Religious Education is OUTSTANDING at BJR
- No groups of learners attain below National
- Learners develop a wide range of higher level; enquiry, analysis, interpretation, evaluation and reflection skills to great effect through the teaching of RE; For example;
- When studying Pentecost, the Y5 class undertook independent research into the symbolism of Pentecost which included using the school chaplain to analyse the information. They creatively represented these findings on banners which decorated the church during Pentecost. This went far in helping them understand the effect of religion on believers
- When studying baptism, the Y1 class visited the local church to take part in the baptism of a teddy bear. This experience helped them to understand the symbolism, significance and ritual of baptism
- Learners have an impressive ability to reflect upon their own personal questions of meaning and purpose. This is evidenced through discussions with pupils - for example when studying the story of Joseph and his brothers, pupils were able to relate it to their own families, relationships and siblings. RE books and displays are also replete with creative and original recordings of pupil’s own reflections.
- All observed teaching is GOOD or OUTSTANDING. In addition to this, the majority of other monitoring in RE (eg Book and planning scrutiny) is never less than consistently good.
- The school uses a robust system of assessment (adapted from the SDBE materials) which is evident and on display on each classroom. Data is completed and collected at the end of each unit of work. Staff and pupils assess each unit of work and the results of this monitoring inform planning of the next unit.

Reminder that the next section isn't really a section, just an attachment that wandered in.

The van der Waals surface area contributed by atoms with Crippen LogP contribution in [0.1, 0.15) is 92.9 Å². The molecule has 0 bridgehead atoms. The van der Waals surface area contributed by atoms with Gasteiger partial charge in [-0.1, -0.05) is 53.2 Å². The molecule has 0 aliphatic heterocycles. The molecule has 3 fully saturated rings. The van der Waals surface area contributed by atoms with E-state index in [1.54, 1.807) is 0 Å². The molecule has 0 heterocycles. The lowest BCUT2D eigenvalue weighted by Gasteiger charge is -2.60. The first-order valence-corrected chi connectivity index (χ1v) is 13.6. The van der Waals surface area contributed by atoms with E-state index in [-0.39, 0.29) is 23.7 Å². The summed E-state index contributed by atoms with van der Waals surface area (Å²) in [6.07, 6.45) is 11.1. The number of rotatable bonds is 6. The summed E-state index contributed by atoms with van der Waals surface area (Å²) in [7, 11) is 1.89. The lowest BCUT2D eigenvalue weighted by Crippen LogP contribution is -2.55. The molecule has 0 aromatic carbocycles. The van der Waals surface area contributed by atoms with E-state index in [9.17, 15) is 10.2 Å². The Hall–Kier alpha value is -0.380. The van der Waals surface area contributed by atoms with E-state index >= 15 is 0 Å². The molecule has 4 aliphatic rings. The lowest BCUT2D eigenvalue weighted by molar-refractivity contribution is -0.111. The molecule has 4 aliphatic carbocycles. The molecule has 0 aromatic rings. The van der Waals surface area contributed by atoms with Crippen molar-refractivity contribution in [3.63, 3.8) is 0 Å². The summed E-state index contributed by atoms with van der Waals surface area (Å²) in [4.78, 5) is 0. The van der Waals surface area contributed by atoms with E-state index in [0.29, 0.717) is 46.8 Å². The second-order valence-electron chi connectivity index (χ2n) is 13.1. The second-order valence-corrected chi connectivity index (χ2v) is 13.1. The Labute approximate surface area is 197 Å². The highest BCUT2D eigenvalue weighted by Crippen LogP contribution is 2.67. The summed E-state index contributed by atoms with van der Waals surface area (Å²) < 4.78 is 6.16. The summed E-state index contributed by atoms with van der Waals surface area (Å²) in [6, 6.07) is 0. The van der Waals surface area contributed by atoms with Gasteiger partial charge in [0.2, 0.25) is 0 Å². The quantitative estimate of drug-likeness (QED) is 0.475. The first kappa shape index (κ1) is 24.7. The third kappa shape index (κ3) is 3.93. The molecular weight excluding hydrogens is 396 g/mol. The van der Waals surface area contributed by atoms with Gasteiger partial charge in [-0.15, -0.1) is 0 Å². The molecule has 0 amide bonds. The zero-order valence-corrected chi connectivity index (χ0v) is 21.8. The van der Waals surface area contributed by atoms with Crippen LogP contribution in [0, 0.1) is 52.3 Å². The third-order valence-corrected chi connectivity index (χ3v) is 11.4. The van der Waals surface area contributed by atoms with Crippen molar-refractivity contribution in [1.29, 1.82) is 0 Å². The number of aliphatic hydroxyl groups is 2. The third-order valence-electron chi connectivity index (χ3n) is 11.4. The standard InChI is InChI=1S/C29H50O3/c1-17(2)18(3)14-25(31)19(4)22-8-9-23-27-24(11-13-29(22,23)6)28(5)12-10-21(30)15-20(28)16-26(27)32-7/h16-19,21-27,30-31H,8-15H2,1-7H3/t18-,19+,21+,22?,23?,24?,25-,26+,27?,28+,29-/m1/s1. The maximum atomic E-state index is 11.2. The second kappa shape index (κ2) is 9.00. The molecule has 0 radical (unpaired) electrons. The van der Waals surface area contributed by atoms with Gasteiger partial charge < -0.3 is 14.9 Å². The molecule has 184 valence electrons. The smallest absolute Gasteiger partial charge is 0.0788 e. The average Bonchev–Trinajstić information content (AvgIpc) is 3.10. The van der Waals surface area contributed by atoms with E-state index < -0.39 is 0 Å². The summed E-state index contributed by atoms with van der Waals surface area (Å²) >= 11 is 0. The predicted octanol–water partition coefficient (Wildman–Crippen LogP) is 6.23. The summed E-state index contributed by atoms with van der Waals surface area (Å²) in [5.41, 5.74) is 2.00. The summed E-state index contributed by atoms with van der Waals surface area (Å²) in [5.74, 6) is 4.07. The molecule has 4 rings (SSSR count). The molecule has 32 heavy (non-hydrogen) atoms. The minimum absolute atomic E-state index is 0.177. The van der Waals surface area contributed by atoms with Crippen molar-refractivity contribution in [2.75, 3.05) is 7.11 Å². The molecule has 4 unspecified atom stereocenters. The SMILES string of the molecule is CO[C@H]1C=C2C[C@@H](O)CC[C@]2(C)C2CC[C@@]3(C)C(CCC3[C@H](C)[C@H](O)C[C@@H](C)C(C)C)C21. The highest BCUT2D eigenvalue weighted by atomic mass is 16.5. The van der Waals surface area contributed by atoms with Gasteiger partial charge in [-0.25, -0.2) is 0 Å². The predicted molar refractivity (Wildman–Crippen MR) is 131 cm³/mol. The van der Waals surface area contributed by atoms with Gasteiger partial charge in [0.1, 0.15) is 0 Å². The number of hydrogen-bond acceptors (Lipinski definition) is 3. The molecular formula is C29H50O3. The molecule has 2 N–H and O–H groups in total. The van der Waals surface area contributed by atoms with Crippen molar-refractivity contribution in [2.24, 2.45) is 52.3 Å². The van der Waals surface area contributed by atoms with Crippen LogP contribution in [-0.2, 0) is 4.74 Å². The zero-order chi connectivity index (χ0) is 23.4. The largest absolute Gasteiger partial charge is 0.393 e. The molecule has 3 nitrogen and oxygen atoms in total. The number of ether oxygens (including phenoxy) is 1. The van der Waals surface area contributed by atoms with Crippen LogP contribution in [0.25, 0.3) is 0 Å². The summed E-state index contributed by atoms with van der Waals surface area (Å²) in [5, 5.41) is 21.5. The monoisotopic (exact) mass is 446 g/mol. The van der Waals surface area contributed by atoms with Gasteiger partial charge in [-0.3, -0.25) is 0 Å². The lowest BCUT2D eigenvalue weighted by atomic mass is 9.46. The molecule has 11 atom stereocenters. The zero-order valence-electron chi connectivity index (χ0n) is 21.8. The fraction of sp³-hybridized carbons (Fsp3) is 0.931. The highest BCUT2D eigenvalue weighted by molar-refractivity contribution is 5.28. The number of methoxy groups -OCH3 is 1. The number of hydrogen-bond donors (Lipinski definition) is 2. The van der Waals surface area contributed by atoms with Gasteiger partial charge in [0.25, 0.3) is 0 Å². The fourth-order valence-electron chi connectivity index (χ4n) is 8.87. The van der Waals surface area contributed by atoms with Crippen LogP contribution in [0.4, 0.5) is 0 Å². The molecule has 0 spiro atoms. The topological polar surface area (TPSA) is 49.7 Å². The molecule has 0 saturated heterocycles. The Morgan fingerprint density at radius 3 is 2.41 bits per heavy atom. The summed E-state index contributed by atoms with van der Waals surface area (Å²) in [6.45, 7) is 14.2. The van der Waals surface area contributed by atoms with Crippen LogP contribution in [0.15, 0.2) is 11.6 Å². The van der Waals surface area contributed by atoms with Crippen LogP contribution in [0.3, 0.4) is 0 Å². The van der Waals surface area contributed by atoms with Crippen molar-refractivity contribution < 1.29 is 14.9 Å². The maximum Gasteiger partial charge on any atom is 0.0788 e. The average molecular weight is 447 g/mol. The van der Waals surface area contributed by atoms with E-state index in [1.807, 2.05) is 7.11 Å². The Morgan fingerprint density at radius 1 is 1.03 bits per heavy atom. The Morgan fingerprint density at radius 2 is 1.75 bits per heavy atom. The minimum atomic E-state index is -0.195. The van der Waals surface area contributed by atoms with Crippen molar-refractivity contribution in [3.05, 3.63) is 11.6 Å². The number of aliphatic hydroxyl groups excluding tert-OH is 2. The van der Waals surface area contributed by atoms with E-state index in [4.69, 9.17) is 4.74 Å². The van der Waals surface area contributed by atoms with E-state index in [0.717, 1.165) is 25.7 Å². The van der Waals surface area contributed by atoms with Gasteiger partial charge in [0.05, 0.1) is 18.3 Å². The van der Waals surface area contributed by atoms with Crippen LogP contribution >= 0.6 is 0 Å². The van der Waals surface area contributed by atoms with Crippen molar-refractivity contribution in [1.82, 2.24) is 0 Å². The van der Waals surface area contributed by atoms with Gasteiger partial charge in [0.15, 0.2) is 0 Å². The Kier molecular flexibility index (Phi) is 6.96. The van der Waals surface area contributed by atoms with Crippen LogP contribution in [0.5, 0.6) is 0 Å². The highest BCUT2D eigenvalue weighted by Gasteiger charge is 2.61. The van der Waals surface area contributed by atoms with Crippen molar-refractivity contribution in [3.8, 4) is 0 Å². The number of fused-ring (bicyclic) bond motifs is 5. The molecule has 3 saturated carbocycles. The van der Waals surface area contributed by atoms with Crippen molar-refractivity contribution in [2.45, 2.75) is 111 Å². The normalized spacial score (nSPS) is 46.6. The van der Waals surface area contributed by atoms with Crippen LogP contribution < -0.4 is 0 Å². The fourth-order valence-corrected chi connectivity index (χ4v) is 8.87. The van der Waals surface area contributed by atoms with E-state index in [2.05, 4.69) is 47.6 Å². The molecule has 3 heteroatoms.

- RE has a high profile within the curriculum and forms between 5-10% of weekly lessons. Monitoring of planning and lesson observations show that the needs of all learners are met.
- RE is considered a core subject at BJR and has a place on each classes ‘expectations’ board. The subject is monitored in line with other core subjects - learning walks, book scrutinies, data drops, and reviews. Staff training in RE occurs at least once per term and teachers report progress and attainment in RE to parents in a similar way to other core subjects.
- The RE curriculum provides children with rich and varied opportunities to develop their knowledge and understanding of the Christian faith. Visits to the church have increased and wider educational visits enrich RE teaching, for example;
- Visits to local churches
- Use of the school Chaplain (eg when studying Advent)
- Use of Southwark Cathedral and other places of worship in Central London
- Teachers have responded to CPD, led by the SDBE, and have included many additional creative aspects into their teaching following this INSET.
- 30% of the RE curriculum gives children opportunities to understand and make links between beliefs, values systems of other faiths. The school ‘celebration board’ is a focal point showings links between different faiths eg ‘Harvest’ ond ‘Light’.
- Links to the Christian values of the school impact significantly on the spiritual, moral, social and cultural development of all learners. In our recent OFSTED inspection, it was reported that, “The emphasis on Moral and Spiritual Development contributes in no small way to the pupils’ considerate behaviour towards one another and adults.”
- Rigorous monitoring of RE is done through;
- Planning scrutinies
- Learning Walks
- Lesson Observations
- Data collection
- Book scrutinies
- RE displays
As a result of this, well focussed action plans lead to improvement.
The Deputy Head teacher leads on RE - giving it the highest level of expertise. As a result, the school has ambitious expectations for further improvement.